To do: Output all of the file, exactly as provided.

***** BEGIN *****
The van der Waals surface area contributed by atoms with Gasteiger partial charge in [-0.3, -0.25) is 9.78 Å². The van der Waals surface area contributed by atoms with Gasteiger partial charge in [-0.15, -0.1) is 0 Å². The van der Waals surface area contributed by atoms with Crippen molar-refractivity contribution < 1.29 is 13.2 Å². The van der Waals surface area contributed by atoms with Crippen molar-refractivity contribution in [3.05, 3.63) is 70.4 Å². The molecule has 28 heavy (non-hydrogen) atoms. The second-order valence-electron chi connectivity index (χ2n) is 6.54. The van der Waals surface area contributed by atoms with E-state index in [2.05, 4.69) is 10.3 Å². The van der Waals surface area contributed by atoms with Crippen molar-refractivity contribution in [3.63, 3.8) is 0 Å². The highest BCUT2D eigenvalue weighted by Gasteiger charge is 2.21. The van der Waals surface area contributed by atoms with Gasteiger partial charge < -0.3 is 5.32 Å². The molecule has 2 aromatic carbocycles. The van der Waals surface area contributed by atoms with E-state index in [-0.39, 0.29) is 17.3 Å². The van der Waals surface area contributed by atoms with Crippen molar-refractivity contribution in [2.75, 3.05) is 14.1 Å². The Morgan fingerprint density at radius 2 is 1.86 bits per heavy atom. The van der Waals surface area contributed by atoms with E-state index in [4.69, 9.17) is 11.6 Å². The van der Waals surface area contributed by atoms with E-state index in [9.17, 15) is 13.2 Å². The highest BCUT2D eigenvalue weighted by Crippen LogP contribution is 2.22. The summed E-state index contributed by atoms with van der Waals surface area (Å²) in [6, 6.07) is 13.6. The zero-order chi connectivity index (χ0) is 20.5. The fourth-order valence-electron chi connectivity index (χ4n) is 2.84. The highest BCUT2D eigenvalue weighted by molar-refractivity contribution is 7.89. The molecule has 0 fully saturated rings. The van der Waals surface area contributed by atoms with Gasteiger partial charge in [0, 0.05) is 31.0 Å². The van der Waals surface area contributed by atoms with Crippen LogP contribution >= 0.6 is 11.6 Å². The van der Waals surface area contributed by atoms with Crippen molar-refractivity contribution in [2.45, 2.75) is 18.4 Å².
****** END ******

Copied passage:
The van der Waals surface area contributed by atoms with Gasteiger partial charge in [-0.3, -0.25) is 9.78 Å². The van der Waals surface area contributed by atoms with Gasteiger partial charge in [-0.15, -0.1) is 0 Å². The van der Waals surface area contributed by atoms with Crippen molar-refractivity contribution < 1.29 is 13.2 Å². The van der Waals surface area contributed by atoms with Crippen molar-refractivity contribution in [3.05, 3.63) is 70.4 Å². The molecule has 28 heavy (non-hydrogen) atoms. The second-order valence-electron chi connectivity index (χ2n) is 6.54. The van der Waals surface area contributed by atoms with E-state index in [2.05, 4.69) is 10.3 Å². The van der Waals surface area contributed by atoms with Crippen molar-refractivity contribution in [3.63, 3.8) is 0 Å². The highest BCUT2D eigenvalue weighted by Gasteiger charge is 2.21. The van der Waals surface area contributed by atoms with Gasteiger partial charge < -0.3 is 5.32 Å². The molecule has 2 aromatic carbocycles. The van der Waals surface area contributed by atoms with E-state index in [-0.39, 0.29) is 17.3 Å². The van der Waals surface area contributed by atoms with Crippen molar-refractivity contribution in [2.75, 3.05) is 14.1 Å². The Morgan fingerprint density at radius 2 is 1.86 bits per heavy atom. The van der Waals surface area contributed by atoms with E-state index in [4.69, 9.17) is 11.6 Å². The van der Waals surface area contributed by atoms with E-state index in [9.17, 15) is 13.2 Å². The highest BCUT2D eigenvalue weighted by Crippen LogP contribution is 2.22. The summed E-state index contributed by atoms with van der Waals surface area (Å²) in [6, 6.07) is 13.6. The zero-order chi connectivity index (χ0) is 20.5. The fourth-order valence-electron chi connectivity index (χ4n) is 2.84. The highest BCUT2D eigenvalue weighted by molar-refractivity contribution is 7.89. The molecule has 0 fully saturated rings. The van der Waals surface area contributed by atoms with Gasteiger partial charge in [0, 0.05) is 31.0 Å². The van der Waals surface area contributed by atoms with Crippen LogP contribution >= 0.6 is 11.6 Å². The van der Waals surface area contributed by atoms with Crippen molar-refractivity contribution in [2.45, 2.75) is 18.4 Å².